In July 2017, the federal OIG exclusions list contained almost 68,000 individuals and entities who are excluded from federal reimbursement for goods and services. State sanctions lists often have more - some providers on state lists are not included on the federal lists.
If you work with Medicare/Medicaid, you will only receive reimbursement for legitimate services - i.e. NOT services provided by excluded entities. If you knowingly or unknowingly make a claim for services from an excluded provider, your clinic will face compliance issues and fines.
These goods and services include:
- Items claimed/billed by licensed healthcare providers or administrative personnel
What are exclusion lists? How many different lists are there?
Exclusion lists are lists of people or entities who have been officially excluded or sanctioned from providing healthcare services.
The full OIG exclusion list is called the List of Excluded Persons or Entities - this list applies to all healthcare services, and is maintained by the OIG. There are multiple databases for federal and state Medicaid exclusion lists. Excluded providers can be found on either federal or state lists.
There are other lists and regulations that only apply in certain situations:
- FDA debarment list - applies to providers involved in research or clinical trials
- OFAC’s Specially Designated Individuals list - applies to foreign-born physicians or employees
- State Medicaid Fraud Control Units (MFCU) have Medicaid exclusion lists
- Texas, among a few other states, has laws that say if you are excluded in another state, you are excluded in this state
How does a provider become excluded?
For a provider to be on the OIG exclusion list, they will have committed Mandatory or Permissive breaches:
- Felony conviction for substance abuse or alcohol
- Felony conviction for patient abuse
- Felony conviction for fraud and abuse
- Felony conviction for sexual assault
- License revocation due to any of the above
- Misdemeanor convictions for substance abuse or alcohol
- Misdemeanor convictions for patient abuse
- Misdemeanor convictions for fraud and abuse
- Misdemeanor convictions for sexual assault
- License revocation due to any of the above
- Default on a federal student loan
How long do providers stay on the OIG exclusion list?
Mandatory exclusions last for 5 years, but can be indefinite depending on the circumstances. Permissive exclusions last UP TO 5 years, but typically only last 1-3 years.
Once the exclusion period is up, providers must apply for reinstatement at the federal and state level. Reinstatement is not automatic.
What happens if one of my providers is on an exclusion list?
Consequences will depend on whether you’ve been reimbursed through Medicare or Medicaid.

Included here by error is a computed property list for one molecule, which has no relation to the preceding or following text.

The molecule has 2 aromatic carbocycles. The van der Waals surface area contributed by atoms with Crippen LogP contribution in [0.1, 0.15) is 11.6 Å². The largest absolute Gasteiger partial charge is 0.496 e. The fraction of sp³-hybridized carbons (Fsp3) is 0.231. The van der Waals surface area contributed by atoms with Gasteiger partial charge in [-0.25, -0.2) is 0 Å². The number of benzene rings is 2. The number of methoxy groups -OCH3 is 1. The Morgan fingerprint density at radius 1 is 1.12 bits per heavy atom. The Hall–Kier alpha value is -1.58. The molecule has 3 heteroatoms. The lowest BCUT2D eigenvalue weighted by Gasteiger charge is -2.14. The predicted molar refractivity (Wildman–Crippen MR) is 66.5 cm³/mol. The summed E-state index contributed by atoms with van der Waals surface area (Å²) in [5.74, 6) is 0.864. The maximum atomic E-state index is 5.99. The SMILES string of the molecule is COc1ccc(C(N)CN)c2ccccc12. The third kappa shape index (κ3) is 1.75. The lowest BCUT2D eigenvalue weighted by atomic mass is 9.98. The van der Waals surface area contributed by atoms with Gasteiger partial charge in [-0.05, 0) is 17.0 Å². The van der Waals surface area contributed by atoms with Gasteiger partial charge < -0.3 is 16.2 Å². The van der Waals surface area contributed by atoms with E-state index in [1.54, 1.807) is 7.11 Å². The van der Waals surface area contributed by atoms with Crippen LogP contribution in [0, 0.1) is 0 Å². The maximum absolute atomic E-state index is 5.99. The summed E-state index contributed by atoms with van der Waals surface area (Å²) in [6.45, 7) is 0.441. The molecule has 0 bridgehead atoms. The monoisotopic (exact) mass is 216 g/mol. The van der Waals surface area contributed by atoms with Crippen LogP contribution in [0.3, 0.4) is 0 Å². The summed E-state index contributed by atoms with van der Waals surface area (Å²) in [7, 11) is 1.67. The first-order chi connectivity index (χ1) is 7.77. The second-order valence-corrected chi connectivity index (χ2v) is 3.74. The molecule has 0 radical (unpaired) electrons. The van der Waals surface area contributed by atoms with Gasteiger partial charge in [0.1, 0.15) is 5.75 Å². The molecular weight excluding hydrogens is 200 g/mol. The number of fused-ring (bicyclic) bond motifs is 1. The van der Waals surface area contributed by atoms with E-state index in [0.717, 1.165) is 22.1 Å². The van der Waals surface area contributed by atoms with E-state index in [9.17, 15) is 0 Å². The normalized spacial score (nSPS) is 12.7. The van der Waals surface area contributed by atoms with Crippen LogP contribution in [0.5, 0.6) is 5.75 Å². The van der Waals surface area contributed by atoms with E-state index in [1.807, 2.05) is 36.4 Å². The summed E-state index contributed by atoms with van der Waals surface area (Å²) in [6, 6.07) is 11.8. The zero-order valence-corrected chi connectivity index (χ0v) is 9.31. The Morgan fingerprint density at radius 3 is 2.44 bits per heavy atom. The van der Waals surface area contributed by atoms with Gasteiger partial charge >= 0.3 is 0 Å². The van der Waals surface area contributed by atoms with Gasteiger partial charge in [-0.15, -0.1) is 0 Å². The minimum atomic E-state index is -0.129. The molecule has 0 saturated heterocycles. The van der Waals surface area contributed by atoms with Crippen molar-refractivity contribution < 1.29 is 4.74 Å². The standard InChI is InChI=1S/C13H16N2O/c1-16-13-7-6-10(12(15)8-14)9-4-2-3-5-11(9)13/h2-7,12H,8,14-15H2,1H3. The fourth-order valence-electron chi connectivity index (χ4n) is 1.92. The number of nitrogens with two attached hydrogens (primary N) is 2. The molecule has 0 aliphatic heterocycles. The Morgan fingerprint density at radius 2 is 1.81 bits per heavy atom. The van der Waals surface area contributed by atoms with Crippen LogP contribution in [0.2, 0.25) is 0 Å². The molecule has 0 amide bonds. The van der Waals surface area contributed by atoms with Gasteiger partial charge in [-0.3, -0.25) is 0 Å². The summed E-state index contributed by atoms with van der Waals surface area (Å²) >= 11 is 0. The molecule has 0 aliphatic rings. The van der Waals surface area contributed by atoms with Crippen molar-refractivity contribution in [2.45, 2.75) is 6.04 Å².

Based on the Civil Monetary Penalty (CMP) law, you will be fined if you receive reimbursement by an excluded provider.
While this law does require screening exclusion lists each month, you WILL be subjected to fines if you discover you have hired, contracted, or accepted a referral from an excluded provider. If you discover you’ve worked with an excluded provider, you should report them to the OIG via the provider self-disclosure protocol.
The CMS State Operations Manual requires you to screen on a monthly basis. (Some states will also have separate state laws or regulations requiring this.)
If you receive reimbursement for improper services, you must refund that money to Medicare/Medicaid within 60 days of discovery (starting when the services became improper).
What do I need to do to make sure my clinic is compliant with OIG exclusion lists?
It is HIGHLY recommended that you run sanctions monthly to prevent major compliance issues and fines. While unlikely, excluded providers do slip through the cracks. Handing over a month’s worth of Medicare/Medicaid funds is much more manageable than a year’s worth.
- All federal and state exclusion lists MUST be individually cross-checked and monitored on a monthly basis to remain compliant. All lists may not share the same data with OIG on a timely basis, and they may not share data with each other.
- Check both prospective AND current employees against these lists each month.
- Screen at time of hire or contracting
- Screen monthly
- Screen against ALL federal and state lists, even if not “required”
- All workforce members MUST have HIPAA training, including House Bill 300 in Texas.
- Also check your business associates against the exclusion lists.
- Make sure you have a compliance program - see the OIG Compliance Program Guidelines
Not sure if all of your providers are compliant, or how to start auditing? Contact us for direct assistance.